Heart Beat Club supports parents and carers in being potential first responders

24 March 2022

On Friday 11th of March, parents and carers in Kwinana took part in learning the essential basic skills needed to perform CPR and provide first aid for common childhood injuries in a Royal Life Saving WA Heart Beat Club course at the Darius Wells Library and Resource Centre. 

Thanks to funding from our Principal Community Partner BHP, Heart Beat Club courses have been able to be delivered to 62 people across Kwinana and Rockingham. The three-hour sessions have been offered at Kwinana Recquatic, Child and Parent Centre East Waikiki, Ngala and Westerly Family Centre over the last six months, providing parents and carers access to vital child and infant lifesaving training. 

RLSSWA Trainer Cathie Calleja delivering a Heart Beat Club courseIn the most recent session held in Kwinana, Royal Life Saving WA trainer Cathie Calleja delivered the course, aiding parents and carers of children under the age of five with necessary CPR and first aid skills for incidents such as choking, poisoning and burns. Participants across our various Heart Beat Club courses stated that “it was a good entry level course that highlighted the need to learn more and regularly refresh knowledge and skills.” 

Drowning is the leading cause of preventable death in children under five and a parent or carer is typically the first person on the scene. Knowing how to respond in this type of emergency could be lifesaving, however many individuals are potentially not adequately prepared to respond in such a situation. Research completed by Royal Life Saving WA and Curtin University found that less than a quarter of parents surveyed had completed CPR training in the past 12 months.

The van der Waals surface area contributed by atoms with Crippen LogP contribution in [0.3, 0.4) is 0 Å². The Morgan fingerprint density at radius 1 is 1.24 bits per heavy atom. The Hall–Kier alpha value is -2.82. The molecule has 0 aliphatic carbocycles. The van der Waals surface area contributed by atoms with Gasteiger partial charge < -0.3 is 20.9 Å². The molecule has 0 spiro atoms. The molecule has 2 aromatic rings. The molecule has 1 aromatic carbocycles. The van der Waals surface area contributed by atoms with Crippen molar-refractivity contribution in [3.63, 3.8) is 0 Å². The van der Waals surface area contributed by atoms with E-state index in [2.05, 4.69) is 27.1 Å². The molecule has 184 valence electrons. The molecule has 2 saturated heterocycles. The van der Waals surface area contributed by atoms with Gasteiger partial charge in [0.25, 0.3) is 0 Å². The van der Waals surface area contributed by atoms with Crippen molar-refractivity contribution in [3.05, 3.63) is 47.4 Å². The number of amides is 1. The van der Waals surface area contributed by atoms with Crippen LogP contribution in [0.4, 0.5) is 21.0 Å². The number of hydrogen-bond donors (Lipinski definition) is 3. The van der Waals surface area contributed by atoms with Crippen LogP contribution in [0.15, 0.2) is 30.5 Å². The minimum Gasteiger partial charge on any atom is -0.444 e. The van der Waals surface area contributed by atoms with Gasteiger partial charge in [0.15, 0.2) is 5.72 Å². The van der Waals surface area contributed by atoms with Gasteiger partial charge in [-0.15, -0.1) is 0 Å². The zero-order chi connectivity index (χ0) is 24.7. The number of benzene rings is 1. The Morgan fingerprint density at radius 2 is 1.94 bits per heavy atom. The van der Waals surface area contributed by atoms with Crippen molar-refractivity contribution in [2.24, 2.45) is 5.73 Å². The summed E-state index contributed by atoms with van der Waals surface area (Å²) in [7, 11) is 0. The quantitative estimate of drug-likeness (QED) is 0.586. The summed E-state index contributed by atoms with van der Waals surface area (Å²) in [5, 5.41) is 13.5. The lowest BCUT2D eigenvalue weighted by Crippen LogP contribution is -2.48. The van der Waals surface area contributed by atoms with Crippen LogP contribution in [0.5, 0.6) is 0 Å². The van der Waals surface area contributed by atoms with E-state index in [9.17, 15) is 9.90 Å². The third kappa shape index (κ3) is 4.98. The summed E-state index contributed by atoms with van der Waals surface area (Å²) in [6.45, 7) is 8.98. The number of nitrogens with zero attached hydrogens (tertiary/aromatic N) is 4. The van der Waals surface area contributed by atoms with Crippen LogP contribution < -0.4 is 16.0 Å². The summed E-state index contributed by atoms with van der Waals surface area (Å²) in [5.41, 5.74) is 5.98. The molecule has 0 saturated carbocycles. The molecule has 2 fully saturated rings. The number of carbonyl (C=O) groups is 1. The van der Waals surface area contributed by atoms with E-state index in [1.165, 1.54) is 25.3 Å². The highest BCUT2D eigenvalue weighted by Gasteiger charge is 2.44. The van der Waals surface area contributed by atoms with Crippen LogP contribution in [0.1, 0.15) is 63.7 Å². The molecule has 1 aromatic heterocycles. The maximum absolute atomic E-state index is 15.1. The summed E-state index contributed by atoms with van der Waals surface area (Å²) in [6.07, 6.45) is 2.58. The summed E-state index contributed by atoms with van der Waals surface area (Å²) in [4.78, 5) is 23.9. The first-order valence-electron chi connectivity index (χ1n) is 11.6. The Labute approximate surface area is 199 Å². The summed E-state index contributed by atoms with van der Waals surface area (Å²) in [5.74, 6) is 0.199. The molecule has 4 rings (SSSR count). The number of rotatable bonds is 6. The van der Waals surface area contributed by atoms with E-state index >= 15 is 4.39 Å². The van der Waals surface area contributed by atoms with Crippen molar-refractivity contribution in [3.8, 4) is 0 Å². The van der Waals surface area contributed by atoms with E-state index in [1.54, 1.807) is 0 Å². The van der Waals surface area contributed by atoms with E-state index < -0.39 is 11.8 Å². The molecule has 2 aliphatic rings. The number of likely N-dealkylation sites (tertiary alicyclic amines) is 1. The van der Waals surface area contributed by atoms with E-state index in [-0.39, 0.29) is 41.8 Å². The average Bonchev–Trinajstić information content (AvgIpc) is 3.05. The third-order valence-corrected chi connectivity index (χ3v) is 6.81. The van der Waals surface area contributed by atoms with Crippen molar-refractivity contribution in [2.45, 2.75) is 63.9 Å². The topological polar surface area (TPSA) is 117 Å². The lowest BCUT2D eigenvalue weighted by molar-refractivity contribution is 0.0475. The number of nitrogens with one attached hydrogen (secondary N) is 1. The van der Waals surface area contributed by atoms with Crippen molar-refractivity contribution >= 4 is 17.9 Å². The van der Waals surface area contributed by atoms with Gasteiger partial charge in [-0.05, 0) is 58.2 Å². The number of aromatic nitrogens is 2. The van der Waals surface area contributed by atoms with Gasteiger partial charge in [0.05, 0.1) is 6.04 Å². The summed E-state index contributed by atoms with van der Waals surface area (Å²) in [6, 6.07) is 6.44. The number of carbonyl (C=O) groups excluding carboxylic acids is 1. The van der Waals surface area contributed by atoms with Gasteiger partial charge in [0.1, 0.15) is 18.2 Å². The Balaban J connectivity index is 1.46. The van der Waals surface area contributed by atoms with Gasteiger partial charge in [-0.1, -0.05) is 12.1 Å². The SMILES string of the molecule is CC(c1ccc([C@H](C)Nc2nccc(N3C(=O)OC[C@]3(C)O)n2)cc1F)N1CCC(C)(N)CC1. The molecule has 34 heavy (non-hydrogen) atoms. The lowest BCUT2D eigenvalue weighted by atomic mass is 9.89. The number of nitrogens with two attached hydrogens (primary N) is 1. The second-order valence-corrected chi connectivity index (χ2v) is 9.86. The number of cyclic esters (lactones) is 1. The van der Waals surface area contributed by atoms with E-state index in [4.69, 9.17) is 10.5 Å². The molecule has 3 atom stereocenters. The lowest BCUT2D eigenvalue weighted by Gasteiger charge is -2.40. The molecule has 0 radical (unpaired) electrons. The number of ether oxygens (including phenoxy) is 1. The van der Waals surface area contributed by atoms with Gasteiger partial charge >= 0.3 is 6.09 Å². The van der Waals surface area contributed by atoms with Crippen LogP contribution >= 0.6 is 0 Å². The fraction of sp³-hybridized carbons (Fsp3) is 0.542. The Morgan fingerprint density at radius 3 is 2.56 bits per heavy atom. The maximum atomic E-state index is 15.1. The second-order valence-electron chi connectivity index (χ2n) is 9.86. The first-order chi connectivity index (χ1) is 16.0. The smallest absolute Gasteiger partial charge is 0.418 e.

Royal Life Saving WA’s free Heart Beat Club courses, delivered via a grants program funded by the Department of Health, provide the community with an opportunity to access vital CPR and first aid training. The course is provided to organisations supporting families who might not otherwise have access to lifesaving training, allowing those from Aboriginal, multicultural and low socio-economic status backgrounds to access this program. 

Participants thoroughly enjoyed the insights and education gained from the course, with various participants commending that it was “comprehensive and easy to apply” and that “the demonstrator had real parenting and rescue experience.” If you know of a Western Australian community organisation supporting high risk families or parents that could benefit from this education initiative, download an application form at the link below!

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